Listening to the same songs on the radio can get old after awhile and pod- casts are an alternative to a music and can be found on many different plat- forms, and about a wide range of topics.
Created and run by CWU students, “The Real News Podcast” is a safe space to have open dialogue about the current political climate, discuss stories news stations release and interview people of differing perspectives.
Podcasts can be listened to virtually anywhere at anytime nearly all mobile devices. In 2003, Christopher Lydon was the first voice to be released as a downloadable MP3 file on an RSS feed, according to The Guardian. Lydon now hosts his own podcast, the “Open Source podcast” which was was helped by software developer, Dave Winer.
Since then, podcasts have gained popularity. According to howstuffworks.com, the term “podcast” comes from a combination of the words iPod and broadcasting.
To understand why podcasts have become so widely popular, it’s important to understand a huge influential provider for them: the iPhone. In 2014, Apple introduced the iOS8 update, which made the Podcast app preinstalled on every iOS device, according to jacobsmedia.com.
With podcasting apps and websites readily available anywhere at anytime, it comes to no surprise that some CWU students have their very own podcast.
88.1 The ‘Burg news reporter, junior broadcast major Kajal Lang, is one of three students who helps write and produce “The Real News Podcast.”
The podcast was created last school year by Ian Collins and Brendan Dolleman, both currently sophomores.
After hearing an advertisement on the radio about the podcast, Lang asked Collins and Dolleman if he could come in and sit-in on the podcast. Shortly afterwards, the two original creators decided to make room for one more team member, which is how Lang became a writer and producer for the podcast
“It’s a lot of conservative and libertarian ideas and we just talk about things in the news and we break them down,” Lang said. “We try to give a voice to a lot of people that we feel are underrepresented in the media.”
According to Lang, there are three main segments of the podcast.
“National Recap” is a segment that breaks down news stories. In between the National Recap and the last segment, the podcast team brings in interviewees to talk about a topic from one of the mentioned stories, where the person being interviewed will share their personal opinion on the topic. The last segment, the “Culture Conclusion” is where the team brings in topics that are not necessarily “in the news,” but that they believe should be talked about, Lang said.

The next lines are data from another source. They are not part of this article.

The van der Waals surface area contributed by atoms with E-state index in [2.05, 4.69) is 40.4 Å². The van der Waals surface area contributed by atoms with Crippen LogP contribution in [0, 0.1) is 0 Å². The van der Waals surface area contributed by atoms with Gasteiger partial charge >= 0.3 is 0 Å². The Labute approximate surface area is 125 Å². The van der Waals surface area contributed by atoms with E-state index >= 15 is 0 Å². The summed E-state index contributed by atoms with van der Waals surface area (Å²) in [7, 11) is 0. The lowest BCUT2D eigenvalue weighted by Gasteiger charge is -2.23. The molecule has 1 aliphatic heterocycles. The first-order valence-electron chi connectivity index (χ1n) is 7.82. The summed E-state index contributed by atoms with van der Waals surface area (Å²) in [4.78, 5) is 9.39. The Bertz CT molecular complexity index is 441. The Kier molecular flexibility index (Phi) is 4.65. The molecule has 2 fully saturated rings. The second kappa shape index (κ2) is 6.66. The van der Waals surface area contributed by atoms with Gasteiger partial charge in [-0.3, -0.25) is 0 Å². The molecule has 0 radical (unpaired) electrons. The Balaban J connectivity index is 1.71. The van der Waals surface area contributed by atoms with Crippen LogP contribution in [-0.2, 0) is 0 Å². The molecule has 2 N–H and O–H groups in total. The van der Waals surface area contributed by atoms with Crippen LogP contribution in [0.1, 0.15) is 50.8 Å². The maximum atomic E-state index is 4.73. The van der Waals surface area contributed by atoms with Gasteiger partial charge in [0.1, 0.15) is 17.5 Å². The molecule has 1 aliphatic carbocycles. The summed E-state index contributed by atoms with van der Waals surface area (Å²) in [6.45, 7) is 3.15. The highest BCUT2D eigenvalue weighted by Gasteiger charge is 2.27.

The podcast is produced in both audio and video format as of this year. Prior to this year, the podcast was only offered in audio format. The podcast comes out on Thursdays and runs for 30 to 40 minutes. It is on the “The Real News Podcast” YouTube channel along with the 88.1 ‘The Burg’s free downloadable app and website.
If you aren’t interested in politics, there are many different categories of podcasts. Some topics on the Apple podcast app specifically include: entertainment, health, arts, business, comedy, games and hobbies, music, religion, sports, technology and others.
In the same way people listen to different types of music based upon their moods, tastes and preferences… podcasts also have flexibility.
Jasmine Gonzalez, an anthropology major, is familiar with the podcast apps. She had to listen to podcasts in her environmental studies class.
Gonzalez said that she has listened to “Ted Talks” on Spotify and also “Latino USA.” She said she listens to podcasts when she wants “something mellow” rather than something crazy. Gonzalez also listens to them just for fun-or even to learn something new.
The next time you are sitting in the middle of traffic or are traveling home for the holidays, you may consider listening to a podcast.